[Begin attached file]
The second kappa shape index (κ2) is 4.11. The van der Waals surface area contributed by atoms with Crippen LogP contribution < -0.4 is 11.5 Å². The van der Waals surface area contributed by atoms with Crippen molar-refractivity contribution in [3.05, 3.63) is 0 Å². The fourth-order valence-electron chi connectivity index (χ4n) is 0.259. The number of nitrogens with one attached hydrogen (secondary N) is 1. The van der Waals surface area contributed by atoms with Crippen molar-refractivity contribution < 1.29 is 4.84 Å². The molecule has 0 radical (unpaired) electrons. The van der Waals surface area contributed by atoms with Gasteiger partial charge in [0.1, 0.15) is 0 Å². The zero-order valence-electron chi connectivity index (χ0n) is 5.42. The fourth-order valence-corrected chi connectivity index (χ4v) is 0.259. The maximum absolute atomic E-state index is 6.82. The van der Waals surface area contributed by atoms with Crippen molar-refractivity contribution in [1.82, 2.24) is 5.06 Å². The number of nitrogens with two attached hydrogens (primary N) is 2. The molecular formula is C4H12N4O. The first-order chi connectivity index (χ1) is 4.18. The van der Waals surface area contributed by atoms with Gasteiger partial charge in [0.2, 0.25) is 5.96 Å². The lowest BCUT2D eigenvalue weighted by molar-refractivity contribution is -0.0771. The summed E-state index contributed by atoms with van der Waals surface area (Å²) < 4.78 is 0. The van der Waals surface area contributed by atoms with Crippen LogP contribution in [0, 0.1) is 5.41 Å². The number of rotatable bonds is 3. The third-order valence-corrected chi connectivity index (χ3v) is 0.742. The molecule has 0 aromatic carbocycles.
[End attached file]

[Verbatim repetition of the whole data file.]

The second kappa shape index (κ2) is 4.11. The van der Waals surface area contributed by atoms with Crippen LogP contribution < -0.4 is 11.5 Å². The van der Waals surface area contributed by atoms with Crippen molar-refractivity contribution in [3.05, 3.63) is 0 Å². The fourth-order valence-electron chi connectivity index (χ4n) is 0.259. The number of nitrogens with one attached hydrogen (secondary N) is 1. The van der Waals surface area contributed by atoms with Crippen molar-refractivity contribution < 1.29 is 4.84 Å². The molecule has 0 radical (unpaired) electrons. The van der Waals surface area contributed by atoms with Gasteiger partial charge in [0.1, 0.15) is 0 Å². The zero-order valence-electron chi connectivity index (χ0n) is 5.42. The fourth-order valence-corrected chi connectivity index (χ4v) is 0.259. The maximum absolute atomic E-state index is 6.82. The van der Waals surface area contributed by atoms with Crippen molar-refractivity contribution in [1.82, 2.24) is 5.06 Å². The number of nitrogens with two attached hydrogens (primary N) is 2. The molecular formula is C4H12N4O. The first-order chi connectivity index (χ1) is 4.18. The van der Waals surface area contributed by atoms with Gasteiger partial charge in [0.2, 0.25) is 5.96 Å². The lowest BCUT2D eigenvalue weighted by molar-refractivity contribution is -0.0771. The summed E-state index contributed by atoms with van der Waals surface area (Å²) < 4.78 is 0. The van der Waals surface area contributed by atoms with Crippen LogP contribution in [0, 0.1) is 5.41 Å². The number of rotatable bonds is 3. The third-order valence-corrected chi connectivity index (χ3v) is 0.742. The molecule has 0 aromatic carbocycles.